Blue Largemouth Bass: Diet and Strange Colorations

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Fisher with Big Bass, blue sky, and lake!

Largemouth bass turn blue due to more fat in their diet. They may eat fattier fish like trout or small animals like ducks or mice with higher fat concentrations. As the fat levels increase in their body, largemouths change color and sometimes turn blue. 

Growing up, I fished in a pond that continuously produced largemouth bass that looked a little different than most of the fish in my area. I struggled to identify the difference until I caught one with my dad, and he called out its bluish tint. From then, I made sure to look closely at every bass I caught.

Largemouth Bass Diet

As humans, our diet is a significant factor in our appearance. Depending on what we eat, we appear healthy or unhealthy. The way we feel is tied into our diets as well. 

Bass change their appearance as their diet changes. Depending on what they eat, they gain or lose weight. In recent years, anglers have caught blue largemouth bass throughout some more common bass fisheries. 

Some anglers with private ponds and lakes also find blue largemouth bass. Scientists have concluded that largemouth bass turn a blue shade due to a higher-than-normal fat level in their diet. 

The higher amount of fat impacts their blood, changing their appearance. If bass have their traditional diet of crustaceans, smaller fish, insects, and amphibians, they have a lower chance of turning blue. 

Largemouth bass have a smaller chance of appearing their normal color in water where humans feed them. Most cases of blue largemouth bass show up in fisheries where humans feed them. 

Whether it’s pellets, leftovers, or anything that isn’t 100 percent natural, largemouth bass change color because of the food they eat. It’s a double-edged sword that humans face when they feed bass. Their survival may depend on humans feeding them, but that doesn’t mean they’ll be at their healthiest.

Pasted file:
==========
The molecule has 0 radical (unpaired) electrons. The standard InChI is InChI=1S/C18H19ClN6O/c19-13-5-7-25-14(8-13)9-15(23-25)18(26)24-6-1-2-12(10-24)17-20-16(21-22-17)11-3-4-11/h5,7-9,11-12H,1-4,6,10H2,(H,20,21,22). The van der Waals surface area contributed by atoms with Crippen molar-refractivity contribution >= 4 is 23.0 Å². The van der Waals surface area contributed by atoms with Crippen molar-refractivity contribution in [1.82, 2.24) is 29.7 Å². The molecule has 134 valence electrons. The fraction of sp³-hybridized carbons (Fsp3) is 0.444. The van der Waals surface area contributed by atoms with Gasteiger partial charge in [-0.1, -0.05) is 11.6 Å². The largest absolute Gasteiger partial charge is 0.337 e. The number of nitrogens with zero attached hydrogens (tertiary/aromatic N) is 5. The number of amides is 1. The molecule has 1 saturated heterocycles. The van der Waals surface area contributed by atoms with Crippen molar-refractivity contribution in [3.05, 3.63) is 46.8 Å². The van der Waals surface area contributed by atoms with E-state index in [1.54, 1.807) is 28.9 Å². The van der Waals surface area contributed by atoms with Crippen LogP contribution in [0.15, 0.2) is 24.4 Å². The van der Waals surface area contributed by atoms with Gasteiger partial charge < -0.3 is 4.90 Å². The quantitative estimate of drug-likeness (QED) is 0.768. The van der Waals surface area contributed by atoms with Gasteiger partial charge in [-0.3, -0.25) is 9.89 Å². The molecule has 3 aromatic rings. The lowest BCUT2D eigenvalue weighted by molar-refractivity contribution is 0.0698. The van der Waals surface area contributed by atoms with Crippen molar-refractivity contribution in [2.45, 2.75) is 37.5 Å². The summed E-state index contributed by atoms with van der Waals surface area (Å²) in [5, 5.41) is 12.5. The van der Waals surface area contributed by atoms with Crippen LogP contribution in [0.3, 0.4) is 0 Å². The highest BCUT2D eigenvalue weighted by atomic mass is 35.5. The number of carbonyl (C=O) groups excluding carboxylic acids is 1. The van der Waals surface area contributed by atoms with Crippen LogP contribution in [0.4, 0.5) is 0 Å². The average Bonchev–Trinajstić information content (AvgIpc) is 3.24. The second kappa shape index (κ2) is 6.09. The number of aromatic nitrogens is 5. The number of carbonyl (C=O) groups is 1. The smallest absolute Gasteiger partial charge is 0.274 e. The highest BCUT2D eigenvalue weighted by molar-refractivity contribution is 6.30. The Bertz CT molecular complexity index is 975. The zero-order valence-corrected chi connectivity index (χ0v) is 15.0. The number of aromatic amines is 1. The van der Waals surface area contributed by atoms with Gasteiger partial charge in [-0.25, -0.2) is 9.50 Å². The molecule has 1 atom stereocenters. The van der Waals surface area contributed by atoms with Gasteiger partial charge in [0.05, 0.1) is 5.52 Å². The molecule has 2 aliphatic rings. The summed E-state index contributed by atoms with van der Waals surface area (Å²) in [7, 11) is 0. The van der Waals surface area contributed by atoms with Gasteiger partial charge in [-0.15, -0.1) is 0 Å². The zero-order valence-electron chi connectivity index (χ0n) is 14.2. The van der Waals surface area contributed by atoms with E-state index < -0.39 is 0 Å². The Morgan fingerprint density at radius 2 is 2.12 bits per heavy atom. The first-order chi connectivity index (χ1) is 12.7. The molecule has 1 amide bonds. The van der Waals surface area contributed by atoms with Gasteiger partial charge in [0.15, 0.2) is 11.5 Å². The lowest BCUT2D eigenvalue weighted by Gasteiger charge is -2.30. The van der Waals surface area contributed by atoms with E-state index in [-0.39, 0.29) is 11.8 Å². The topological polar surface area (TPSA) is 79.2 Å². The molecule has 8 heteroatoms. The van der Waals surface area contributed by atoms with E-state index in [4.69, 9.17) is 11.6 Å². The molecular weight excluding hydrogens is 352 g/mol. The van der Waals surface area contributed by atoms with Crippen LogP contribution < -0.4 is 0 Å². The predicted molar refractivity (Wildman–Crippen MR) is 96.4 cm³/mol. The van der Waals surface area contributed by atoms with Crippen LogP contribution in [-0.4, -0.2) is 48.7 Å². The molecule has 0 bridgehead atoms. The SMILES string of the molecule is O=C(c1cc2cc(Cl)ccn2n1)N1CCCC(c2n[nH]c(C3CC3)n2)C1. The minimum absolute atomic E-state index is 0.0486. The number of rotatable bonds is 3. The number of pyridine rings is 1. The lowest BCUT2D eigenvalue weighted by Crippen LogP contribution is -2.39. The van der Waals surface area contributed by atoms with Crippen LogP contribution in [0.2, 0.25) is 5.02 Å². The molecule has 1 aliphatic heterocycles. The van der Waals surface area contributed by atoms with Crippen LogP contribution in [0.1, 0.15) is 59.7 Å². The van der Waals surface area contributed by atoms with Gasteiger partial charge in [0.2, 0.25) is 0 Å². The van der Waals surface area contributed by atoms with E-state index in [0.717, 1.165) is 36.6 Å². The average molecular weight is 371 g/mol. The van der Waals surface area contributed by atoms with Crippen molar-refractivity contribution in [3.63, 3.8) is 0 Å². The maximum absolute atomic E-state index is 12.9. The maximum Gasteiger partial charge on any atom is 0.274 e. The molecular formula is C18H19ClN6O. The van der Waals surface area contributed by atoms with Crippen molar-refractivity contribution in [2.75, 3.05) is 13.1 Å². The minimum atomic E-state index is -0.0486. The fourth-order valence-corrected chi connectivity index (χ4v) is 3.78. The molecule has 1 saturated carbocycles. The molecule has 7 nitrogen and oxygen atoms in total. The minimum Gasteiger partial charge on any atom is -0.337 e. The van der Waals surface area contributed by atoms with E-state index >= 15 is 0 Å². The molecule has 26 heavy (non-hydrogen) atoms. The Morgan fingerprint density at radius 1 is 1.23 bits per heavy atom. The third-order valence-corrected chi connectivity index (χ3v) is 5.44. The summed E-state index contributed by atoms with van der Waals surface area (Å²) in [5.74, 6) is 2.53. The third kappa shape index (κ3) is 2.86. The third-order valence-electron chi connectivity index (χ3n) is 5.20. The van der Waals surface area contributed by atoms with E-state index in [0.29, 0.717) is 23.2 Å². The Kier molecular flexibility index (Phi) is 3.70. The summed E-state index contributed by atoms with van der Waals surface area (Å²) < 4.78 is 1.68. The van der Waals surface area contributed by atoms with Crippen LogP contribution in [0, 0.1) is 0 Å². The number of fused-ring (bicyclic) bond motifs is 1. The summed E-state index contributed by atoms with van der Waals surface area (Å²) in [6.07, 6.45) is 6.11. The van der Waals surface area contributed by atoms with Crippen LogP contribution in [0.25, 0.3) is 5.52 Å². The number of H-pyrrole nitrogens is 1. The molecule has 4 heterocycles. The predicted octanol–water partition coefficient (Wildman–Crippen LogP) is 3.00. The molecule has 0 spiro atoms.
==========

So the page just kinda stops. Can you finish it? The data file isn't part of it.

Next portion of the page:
A fisher with a rod waits for a fish.

Are Blue Bass Unhealthy? 

Blue bass are not unhealthy. They have higher fat concentrations but aren’t at risk of dying. If you catch a blue largemouth bass, take a picture and report it to your local game warden. It’ll be up to them to discuss the next steps. 

Biologists will run tests to determine the exact cause and what the fish need. 

If you have pet largemouth bass or bass in your private fishery and they’re turning blue, seek out the advice of a local wildlife biologist. They’ll be curious about what you’re feeding them and will recommend changes.

Like most things, changes happen and run their course, but if the fish look emaciated or seem sluggish, it’s time to be concerned. The sooner you report changes in conditions, the better chance you have of saving the fish. 

Largemouth bass chills in  spring, camera close!

Frequently Asked Questions

What Colors Do Largemouth Bass Come In? 

A normal largemouth bass is green, white, and black. Their bodies are green, their bellies are white, and a black stripe runs across them. Depending on the time of year and water conditions, their colors may change to be lighter or darker. 

What is the Rarest Color Bass? 

Blue and gold largemouth bass are the rarest colors. Most of the time, you’ll catch a traditional green, white, and black bass.


Catching any bass that isn’t the traditional color raises our curiosity levels. Our first instinct is to think something is wrong, but that isn’t always true. Bass go through different cycles, and their bodies change. Blue largemouth bass have more fat in their diet, but it doesn’t mean they’re unhealthy.

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